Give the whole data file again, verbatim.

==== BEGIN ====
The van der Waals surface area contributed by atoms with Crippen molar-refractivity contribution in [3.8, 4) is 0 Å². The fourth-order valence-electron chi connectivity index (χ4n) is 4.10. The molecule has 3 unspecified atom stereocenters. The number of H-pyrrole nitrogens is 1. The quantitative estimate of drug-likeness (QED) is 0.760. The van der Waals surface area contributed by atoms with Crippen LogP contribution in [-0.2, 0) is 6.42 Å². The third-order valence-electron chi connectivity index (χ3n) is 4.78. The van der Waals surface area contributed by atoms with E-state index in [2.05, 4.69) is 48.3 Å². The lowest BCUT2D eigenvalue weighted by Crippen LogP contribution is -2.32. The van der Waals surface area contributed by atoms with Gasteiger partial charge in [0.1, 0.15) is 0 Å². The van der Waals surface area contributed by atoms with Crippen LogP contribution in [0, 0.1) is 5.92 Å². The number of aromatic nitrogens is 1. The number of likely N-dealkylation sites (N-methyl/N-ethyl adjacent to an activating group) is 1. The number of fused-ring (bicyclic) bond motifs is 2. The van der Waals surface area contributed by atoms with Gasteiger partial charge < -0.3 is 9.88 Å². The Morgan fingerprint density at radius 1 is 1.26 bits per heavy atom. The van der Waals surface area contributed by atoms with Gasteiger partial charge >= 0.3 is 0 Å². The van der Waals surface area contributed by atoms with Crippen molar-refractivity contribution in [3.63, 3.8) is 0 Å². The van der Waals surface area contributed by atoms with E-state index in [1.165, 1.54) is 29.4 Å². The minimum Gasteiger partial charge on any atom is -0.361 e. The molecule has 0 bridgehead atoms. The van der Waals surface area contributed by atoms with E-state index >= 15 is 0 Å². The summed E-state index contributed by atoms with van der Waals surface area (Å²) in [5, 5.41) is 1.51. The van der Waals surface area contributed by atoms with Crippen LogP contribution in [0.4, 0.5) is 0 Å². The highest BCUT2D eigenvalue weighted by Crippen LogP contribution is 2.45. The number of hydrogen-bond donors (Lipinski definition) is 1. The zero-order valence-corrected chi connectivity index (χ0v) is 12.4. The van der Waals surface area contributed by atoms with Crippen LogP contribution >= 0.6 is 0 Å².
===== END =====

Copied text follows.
The van der Waals surface area contributed by atoms with Crippen molar-refractivity contribution in [3.8, 4) is 0 Å². The fourth-order valence-electron chi connectivity index (χ4n) is 4.10. The molecule has 3 unspecified atom stereocenters. The number of H-pyrrole nitrogens is 1. The quantitative estimate of drug-likeness (QED) is 0.760. The van der Waals surface area contributed by atoms with Crippen LogP contribution in [-0.2, 0) is 6.42 Å². The third-order valence-electron chi connectivity index (χ3n) is 4.78. The van der Waals surface area contributed by atoms with E-state index in [2.05, 4.69) is 48.3 Å². The lowest BCUT2D eigenvalue weighted by Crippen LogP contribution is -2.32. The van der Waals surface area contributed by atoms with Gasteiger partial charge in [0.1, 0.15) is 0 Å². The van der Waals surface area contributed by atoms with Crippen LogP contribution in [0, 0.1) is 5.92 Å². The number of aromatic nitrogens is 1. The number of likely N-dealkylation sites (N-methyl/N-ethyl adjacent to an activating group) is 1. The number of fused-ring (bicyclic) bond motifs is 2. The van der Waals surface area contributed by atoms with Gasteiger partial charge < -0.3 is 9.88 Å². The Morgan fingerprint density at radius 1 is 1.26 bits per heavy atom. The van der Waals surface area contributed by atoms with Gasteiger partial charge >= 0.3 is 0 Å². The van der Waals surface area contributed by atoms with Crippen molar-refractivity contribution in [3.63, 3.8) is 0 Å². The van der Waals surface area contributed by atoms with E-state index in [1.165, 1.54) is 29.4 Å². The minimum Gasteiger partial charge on any atom is -0.361 e. The molecule has 0 bridgehead atoms. The van der Waals surface area contributed by atoms with E-state index >= 15 is 0 Å². The summed E-state index contributed by atoms with van der Waals surface area (Å²) in [5, 5.41) is 1.51. The van der Waals surface area contributed by atoms with Crippen LogP contribution in [0.4, 0.5) is 0 Å². The highest BCUT2D eigenvalue weighted by Crippen LogP contribution is 2.45. The number of hydrogen-bond donors (Lipinski definition) is 1. The zero-order valence-corrected chi connectivity index (χ0v) is 12.4. The van der Waals surface area contributed by atoms with Crippen LogP contribution >= 0.6 is 0 Å².